An aggressive winter annual 6 to 24 inches tall. Leaf blades more or less rolled, generally 1/8 inch wide or less. Inflorescence a long-awned spike that is nearly as wide as long. Mature awns twisted, 1 to 4 inches long, stiff, and minutely barbed.
Flowering and seed formation occur in May and June. Sometimes confused with foxtail barley or squirreltail, medusahead can be distinguished by the fact that its spike or head does not break apart as seeds mature and that it is an annual. Instead, individual awned-florets fall away, leaving a bristly head made up of awn-like glumes that will persist over winter. Medusahead seedlings appear similar to downy brome, except the latter is much hairier.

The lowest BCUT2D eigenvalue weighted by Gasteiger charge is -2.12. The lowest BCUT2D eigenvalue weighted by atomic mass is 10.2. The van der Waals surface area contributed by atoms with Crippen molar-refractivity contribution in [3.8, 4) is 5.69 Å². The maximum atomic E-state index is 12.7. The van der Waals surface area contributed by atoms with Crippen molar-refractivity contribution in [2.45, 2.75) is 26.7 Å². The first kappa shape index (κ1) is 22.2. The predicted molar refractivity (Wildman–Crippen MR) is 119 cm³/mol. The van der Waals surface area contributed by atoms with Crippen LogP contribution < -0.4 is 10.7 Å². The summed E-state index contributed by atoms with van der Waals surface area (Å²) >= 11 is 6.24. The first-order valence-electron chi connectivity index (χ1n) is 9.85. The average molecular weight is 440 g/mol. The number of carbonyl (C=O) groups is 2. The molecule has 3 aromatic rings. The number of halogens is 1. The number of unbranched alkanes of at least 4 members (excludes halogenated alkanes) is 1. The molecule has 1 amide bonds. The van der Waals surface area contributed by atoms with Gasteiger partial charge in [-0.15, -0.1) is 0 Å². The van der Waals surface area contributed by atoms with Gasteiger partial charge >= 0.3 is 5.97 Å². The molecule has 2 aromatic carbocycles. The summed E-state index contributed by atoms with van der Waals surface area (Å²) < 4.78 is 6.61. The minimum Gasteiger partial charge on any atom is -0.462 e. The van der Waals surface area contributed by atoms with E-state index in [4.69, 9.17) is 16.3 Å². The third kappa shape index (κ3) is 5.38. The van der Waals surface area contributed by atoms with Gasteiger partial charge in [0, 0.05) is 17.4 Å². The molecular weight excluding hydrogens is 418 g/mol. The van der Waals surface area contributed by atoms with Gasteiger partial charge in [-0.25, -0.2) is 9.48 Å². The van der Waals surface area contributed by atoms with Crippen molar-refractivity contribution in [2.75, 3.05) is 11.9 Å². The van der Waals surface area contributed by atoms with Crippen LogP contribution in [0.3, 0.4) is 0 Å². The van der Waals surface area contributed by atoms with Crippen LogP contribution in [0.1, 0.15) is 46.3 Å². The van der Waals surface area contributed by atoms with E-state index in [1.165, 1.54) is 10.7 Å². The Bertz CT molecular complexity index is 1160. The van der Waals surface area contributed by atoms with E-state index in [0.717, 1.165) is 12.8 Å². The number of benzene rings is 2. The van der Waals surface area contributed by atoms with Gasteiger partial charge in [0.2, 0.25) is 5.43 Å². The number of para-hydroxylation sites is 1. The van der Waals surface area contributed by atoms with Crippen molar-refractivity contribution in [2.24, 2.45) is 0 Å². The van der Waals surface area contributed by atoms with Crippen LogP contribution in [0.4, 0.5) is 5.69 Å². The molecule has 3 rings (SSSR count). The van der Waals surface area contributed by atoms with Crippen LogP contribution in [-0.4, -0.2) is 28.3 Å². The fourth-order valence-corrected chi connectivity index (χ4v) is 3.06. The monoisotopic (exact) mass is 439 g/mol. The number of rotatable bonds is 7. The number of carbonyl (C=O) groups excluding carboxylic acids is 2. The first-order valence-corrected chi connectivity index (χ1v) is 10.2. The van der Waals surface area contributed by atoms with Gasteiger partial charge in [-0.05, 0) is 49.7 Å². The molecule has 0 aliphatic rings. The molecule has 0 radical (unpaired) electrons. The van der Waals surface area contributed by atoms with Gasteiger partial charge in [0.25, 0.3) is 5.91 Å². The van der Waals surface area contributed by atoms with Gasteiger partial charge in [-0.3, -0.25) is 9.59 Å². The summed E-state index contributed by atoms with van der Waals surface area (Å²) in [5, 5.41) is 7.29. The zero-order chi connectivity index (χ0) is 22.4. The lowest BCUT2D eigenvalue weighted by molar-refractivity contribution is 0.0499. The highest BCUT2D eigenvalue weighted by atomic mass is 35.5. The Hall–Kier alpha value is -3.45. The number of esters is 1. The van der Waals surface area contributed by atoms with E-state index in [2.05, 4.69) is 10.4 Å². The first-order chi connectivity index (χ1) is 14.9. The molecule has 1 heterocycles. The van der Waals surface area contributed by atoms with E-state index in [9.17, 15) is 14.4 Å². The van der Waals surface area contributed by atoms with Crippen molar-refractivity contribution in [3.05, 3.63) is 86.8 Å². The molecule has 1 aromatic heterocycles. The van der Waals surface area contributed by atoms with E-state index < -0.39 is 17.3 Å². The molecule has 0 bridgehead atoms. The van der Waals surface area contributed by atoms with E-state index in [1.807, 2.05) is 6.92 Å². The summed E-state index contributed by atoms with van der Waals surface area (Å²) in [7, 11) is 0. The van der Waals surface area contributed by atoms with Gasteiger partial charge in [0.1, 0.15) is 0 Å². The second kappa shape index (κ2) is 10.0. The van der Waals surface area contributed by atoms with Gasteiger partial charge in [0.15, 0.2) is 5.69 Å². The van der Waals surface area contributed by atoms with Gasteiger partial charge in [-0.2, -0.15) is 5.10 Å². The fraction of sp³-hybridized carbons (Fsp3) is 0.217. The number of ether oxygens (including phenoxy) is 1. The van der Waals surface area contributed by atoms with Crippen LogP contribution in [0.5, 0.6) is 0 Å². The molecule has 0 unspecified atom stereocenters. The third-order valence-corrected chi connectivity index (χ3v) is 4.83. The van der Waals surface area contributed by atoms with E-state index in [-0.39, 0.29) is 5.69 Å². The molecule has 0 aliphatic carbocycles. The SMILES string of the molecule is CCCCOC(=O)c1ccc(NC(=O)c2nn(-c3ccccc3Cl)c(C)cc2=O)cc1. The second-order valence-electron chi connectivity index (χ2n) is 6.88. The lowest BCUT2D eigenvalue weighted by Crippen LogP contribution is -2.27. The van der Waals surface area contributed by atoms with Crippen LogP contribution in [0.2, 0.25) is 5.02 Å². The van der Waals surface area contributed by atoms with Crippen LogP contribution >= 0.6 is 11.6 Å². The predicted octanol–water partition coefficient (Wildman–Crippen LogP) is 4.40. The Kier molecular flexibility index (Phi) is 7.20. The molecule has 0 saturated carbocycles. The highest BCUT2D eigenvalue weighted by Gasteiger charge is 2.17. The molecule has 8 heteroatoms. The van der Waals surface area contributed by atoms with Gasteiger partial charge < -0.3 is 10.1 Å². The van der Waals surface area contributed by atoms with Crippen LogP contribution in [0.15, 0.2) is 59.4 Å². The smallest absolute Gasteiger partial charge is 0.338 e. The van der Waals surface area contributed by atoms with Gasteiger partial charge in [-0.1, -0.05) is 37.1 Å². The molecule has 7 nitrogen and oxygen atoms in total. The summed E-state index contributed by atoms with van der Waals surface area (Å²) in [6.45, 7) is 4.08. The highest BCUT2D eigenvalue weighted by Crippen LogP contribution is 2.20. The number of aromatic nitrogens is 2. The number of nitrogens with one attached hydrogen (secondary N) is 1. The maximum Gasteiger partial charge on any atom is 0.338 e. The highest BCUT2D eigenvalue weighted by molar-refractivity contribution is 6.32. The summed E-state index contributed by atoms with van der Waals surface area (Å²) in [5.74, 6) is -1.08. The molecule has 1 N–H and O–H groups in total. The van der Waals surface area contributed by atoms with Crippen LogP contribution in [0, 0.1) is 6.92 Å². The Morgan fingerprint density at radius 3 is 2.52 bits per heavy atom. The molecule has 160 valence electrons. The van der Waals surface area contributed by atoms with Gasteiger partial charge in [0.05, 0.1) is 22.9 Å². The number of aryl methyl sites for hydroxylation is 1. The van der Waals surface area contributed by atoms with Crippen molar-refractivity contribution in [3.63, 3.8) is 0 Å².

Medusahead, introduced from Eurasia, is predominant on millions of acres of semi-arid rangeland in the Pacific Northwest. It is extremely competitive, crowding out even such undesirable species as downy brome. Infested ranches have suffered 40 to 75 percent reductions in grazing capacity.
There are few herbicides available for controlling medusahead. Glyphosate may be effective if non-selective herbicide is desired. For more information on herbicides visit the Weed and Pest office.
Livestock will avoid grazing medusahead even in the seedling stage. It gets its name from the seed head resembling the Greek mythological figure Medusa.